Appearance Issues

Body Dysmorphic Disorder

Adjustment to Visible Difference

Bulimia & Other Eating Disorders

 

Body Dysmorphic Disorder (BDD)

Body Dysmorphic Disorder is a condition where a person may focus on an apparent physical defect that other people cannot see, or they may be overconcerned about a mild physical defect.  The thought of the defect is very distressing and the condition can have a great impact on day-to-day life and functioning.  People with Body Dysmorphic Disorder may avoid social situations, or even avoid going out of the home.  They may undergo repeated treatments, such as cosmetic surgery, to correct the imagined or trivial defect.  The usual treatment for Body Dysmorphic Disorder is either Cognitive Behavioural Therapy or an SSRI antidepressant medicine although a combination is most effective.  Sometimes people with Body Dysmorphic Disorder do not always accept that they have a psychological disorder but coming to understand their difficulties better can reduce their distress and improve their day-to-day lives.
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Adjustment to Visible Difference

All people look different but some people differ from the 'norm' more than others.  Society is increasingly preoccupied with appearance and therefore how one looks does matter. Differences in appearance can result from a wide variety of causes: some are from birth (eg cleft lip); some are due to disease (eg psoriasis); some are caused by injury (eg burns or amputations); or as the result of medical treatment (eg surgical scarring following cancer treatment).  Some are permanent while others might be temporary or can be surgically altered.  In some instances physical function might also be affected (for example, treatment for oral cancer affecting both appearance and speech and swallowing).  Having an appearance that is in any way different to 'the norm' can have a profound psychological impact for some individuals.  These can be grouped into the impact on emotions, such as anxiety and depression; detrimental effects on self-evaluation, such as reduced self-esteem and confidence; problem encounters with others including intrusive questioning and staring; and behaviours such as social avoidance.  Those who acquire a disfigurement, for example through injury, may be facing their reactions to the trauma or illness itself as well as the loss of their former appearance.  The therapeutic setting can be used to help with the emotional distress as well as through learning techniques and strategies to help manage the adjustment to their altered appearance.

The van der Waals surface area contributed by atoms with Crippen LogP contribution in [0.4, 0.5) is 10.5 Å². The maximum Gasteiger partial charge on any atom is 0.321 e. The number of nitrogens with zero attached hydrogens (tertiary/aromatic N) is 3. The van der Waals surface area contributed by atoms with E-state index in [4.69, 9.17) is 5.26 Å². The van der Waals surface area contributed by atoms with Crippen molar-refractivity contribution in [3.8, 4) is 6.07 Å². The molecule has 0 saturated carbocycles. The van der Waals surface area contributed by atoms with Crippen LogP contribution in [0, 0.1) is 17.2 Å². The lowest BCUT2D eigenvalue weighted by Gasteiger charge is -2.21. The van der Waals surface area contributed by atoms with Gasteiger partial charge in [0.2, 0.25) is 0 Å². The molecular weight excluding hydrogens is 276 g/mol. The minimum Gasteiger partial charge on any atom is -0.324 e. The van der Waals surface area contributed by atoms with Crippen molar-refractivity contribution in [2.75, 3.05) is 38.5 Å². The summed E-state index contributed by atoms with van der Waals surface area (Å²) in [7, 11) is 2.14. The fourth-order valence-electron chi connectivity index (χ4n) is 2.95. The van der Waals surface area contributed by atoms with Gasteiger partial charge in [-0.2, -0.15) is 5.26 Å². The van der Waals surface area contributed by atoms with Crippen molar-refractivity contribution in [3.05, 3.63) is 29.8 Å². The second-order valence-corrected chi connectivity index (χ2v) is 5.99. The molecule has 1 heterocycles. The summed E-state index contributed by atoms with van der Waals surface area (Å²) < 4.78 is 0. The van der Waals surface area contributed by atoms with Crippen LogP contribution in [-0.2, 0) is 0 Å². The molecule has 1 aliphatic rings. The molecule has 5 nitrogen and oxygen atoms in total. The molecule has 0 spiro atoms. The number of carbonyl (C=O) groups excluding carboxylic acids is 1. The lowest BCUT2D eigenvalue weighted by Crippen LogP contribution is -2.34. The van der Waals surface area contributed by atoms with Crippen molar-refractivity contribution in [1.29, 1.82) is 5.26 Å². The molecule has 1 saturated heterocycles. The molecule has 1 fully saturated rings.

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Bulimia and Other Eating Problems

Eating disorders are psychological problems which have a negative impact on both physical and mental health.  Extreme dieting, bingeing, purging, overexercising, poor body image and comfort eating are aspects of a complicated relationship with food and its control.  On the surface, eating disorders appear to be about food, or rather the misuse of food, but there are usually much more complex, emotional, and unresolved issues underneath.  Psychotherapy or Cognitive Behavioural Therapy can be used to explore these issues with food and help people learn to develop healthier eating habits.
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